U.S. Department of Agriculture: Animal and Plant Health Inspection Service


Date of this Version



Journal of Wildlife Management 74(6):1343–1352; 2010; DOI: 10.2193/2009-438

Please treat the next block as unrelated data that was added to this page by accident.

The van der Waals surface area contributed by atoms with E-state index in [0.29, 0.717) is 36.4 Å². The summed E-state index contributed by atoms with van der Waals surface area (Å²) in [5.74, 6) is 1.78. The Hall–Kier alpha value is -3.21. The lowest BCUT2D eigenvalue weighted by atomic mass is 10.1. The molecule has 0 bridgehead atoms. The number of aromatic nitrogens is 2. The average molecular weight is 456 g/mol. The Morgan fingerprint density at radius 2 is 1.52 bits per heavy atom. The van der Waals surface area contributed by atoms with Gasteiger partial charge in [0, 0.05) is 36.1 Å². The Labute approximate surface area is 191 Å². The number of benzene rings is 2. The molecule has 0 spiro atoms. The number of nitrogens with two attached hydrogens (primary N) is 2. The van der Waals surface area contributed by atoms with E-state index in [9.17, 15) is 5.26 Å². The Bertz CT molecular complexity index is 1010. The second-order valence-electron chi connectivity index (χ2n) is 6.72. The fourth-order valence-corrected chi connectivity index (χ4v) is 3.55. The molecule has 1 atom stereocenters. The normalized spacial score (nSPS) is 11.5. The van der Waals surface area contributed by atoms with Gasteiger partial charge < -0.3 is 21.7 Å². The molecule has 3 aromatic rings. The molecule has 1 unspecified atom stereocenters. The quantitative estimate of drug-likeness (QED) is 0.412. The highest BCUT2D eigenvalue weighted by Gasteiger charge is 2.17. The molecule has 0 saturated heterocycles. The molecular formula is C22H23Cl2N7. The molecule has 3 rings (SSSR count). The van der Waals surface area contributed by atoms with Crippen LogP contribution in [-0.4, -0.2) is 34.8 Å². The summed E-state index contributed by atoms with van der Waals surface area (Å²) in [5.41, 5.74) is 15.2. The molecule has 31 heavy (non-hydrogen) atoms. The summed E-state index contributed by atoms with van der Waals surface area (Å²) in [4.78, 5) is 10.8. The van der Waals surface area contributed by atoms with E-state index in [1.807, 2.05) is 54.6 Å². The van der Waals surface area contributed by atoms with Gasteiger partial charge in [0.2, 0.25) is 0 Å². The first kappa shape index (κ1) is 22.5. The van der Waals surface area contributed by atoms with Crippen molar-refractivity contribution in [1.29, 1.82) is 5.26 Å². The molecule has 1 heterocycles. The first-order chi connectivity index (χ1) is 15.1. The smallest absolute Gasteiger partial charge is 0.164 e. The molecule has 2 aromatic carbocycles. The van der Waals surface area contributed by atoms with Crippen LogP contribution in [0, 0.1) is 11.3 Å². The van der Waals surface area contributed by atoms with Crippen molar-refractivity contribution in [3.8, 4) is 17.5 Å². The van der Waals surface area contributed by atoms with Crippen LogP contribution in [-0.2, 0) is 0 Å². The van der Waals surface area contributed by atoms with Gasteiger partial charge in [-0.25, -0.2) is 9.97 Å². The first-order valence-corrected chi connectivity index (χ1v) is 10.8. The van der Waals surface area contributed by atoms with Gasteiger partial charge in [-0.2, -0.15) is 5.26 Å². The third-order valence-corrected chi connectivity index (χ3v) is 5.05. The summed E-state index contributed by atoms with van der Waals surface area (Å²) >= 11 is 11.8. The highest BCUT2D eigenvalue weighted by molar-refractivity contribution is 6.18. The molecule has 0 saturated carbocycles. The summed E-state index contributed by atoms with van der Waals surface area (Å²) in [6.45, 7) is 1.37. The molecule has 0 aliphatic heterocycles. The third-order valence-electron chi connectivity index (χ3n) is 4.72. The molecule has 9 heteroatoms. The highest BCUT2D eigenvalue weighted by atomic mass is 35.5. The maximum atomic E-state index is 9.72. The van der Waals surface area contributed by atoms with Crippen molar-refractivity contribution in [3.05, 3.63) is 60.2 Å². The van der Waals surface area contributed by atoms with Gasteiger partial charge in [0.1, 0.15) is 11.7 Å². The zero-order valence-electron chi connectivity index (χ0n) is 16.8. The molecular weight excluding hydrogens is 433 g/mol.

Core areas are important descriptors of animal space-use patterns, but current estimation methods rely on arbitrary rules and potentially lead to imprecise or erroneous area estimates. We proposed a Bayesian statistical model that incorporates an individual-based method for estimating core area boundaries. The model accounts for boundary uncertainty and multiple scales of clustering by partitioning a home range into ≥2 completely spatially random point patterns defined by a kernel density isopleth. We used data from coyotes (Canis latrans), bobcats (Lynx rufus), and red-shouldered hawks (Buteo lineatus) to estimate core areas for individual animals. We also estimated core areas from simulated point patterns with known boundaries, varying numbers of points, and relative densities of points inside core areas, and compared estimates to those obtained using the 50% isopleth. Optimal isopleths for the empirical data ranged between 18.7% and 71.5%. We found no species-specific range of core area isopleths. Across all simulated scenarios, our method outperformed the 50% isopleth-based estimate, which consistently overestimated core areas. Minta overlap values were 20–40% higher across all scenarios for our method compared to the 50% isopleth. Minta overlap values were >75% in 90% of scenarios using our method. Objectively estimating core areas using our individual-based method may lead to improved inference about which behavioral and ecological processes underlie observed space-use patterns because of greater estimate precision.